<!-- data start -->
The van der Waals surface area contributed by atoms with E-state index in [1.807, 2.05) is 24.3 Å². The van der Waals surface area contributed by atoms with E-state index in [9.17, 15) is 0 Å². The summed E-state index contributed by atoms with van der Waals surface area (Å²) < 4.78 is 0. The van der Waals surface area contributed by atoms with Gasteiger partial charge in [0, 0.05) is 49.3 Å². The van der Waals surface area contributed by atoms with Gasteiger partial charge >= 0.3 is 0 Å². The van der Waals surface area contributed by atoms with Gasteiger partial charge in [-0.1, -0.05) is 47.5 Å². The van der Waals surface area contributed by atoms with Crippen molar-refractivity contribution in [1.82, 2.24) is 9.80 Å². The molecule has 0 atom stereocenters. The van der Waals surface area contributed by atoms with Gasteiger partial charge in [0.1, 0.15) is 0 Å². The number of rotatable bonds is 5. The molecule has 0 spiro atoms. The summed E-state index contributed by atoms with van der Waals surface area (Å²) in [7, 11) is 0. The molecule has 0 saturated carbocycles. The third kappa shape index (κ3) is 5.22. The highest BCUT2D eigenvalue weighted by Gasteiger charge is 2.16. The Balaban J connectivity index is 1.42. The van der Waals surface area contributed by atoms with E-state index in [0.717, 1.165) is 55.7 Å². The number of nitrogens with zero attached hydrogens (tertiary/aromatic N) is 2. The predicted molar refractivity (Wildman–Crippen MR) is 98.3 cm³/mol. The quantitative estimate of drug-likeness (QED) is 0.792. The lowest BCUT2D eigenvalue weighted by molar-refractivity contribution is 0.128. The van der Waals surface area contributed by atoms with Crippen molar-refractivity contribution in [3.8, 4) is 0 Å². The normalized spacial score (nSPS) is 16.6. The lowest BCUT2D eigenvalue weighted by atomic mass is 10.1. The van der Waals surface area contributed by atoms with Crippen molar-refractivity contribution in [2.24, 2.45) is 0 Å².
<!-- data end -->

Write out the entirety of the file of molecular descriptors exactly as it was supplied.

The van der Waals surface area contributed by atoms with E-state index in [1.807, 2.05) is 24.3 Å². The van der Waals surface area contributed by atoms with E-state index in [9.17, 15) is 0 Å². The summed E-state index contributed by atoms with van der Waals surface area (Å²) < 4.78 is 0. The van der Waals surface area contributed by atoms with Gasteiger partial charge in [0, 0.05) is 49.3 Å². The van der Waals surface area contributed by atoms with Gasteiger partial charge >= 0.3 is 0 Å². The van der Waals surface area contributed by atoms with Gasteiger partial charge in [-0.1, -0.05) is 47.5 Å². The van der Waals surface area contributed by atoms with Crippen molar-refractivity contribution in [1.82, 2.24) is 9.80 Å². The molecule has 0 atom stereocenters. The van der Waals surface area contributed by atoms with Gasteiger partial charge in [0.1, 0.15) is 0 Å². The number of rotatable bonds is 5. The molecule has 0 spiro atoms. The summed E-state index contributed by atoms with van der Waals surface area (Å²) in [7, 11) is 0. The molecule has 0 saturated carbocycles. The third kappa shape index (κ3) is 5.22. The highest BCUT2D eigenvalue weighted by Gasteiger charge is 2.16. The Balaban J connectivity index is 1.42. The van der Waals surface area contributed by atoms with E-state index in [0.717, 1.165) is 55.7 Å². The number of nitrogens with zero attached hydrogens (tertiary/aromatic N) is 2. The predicted molar refractivity (Wildman–Crippen MR) is 98.3 cm³/mol. The quantitative estimate of drug-likeness (QED) is 0.792. The lowest BCUT2D eigenvalue weighted by molar-refractivity contribution is 0.128. The van der Waals surface area contributed by atoms with Crippen molar-refractivity contribution in [3.8, 4) is 0 Å². The normalized spacial score (nSPS) is 16.6. The lowest BCUT2D eigenvalue weighted by atomic mass is 10.1. The van der Waals surface area contributed by atoms with Crippen molar-refractivity contribution in [2.24, 2.45) is 0 Å².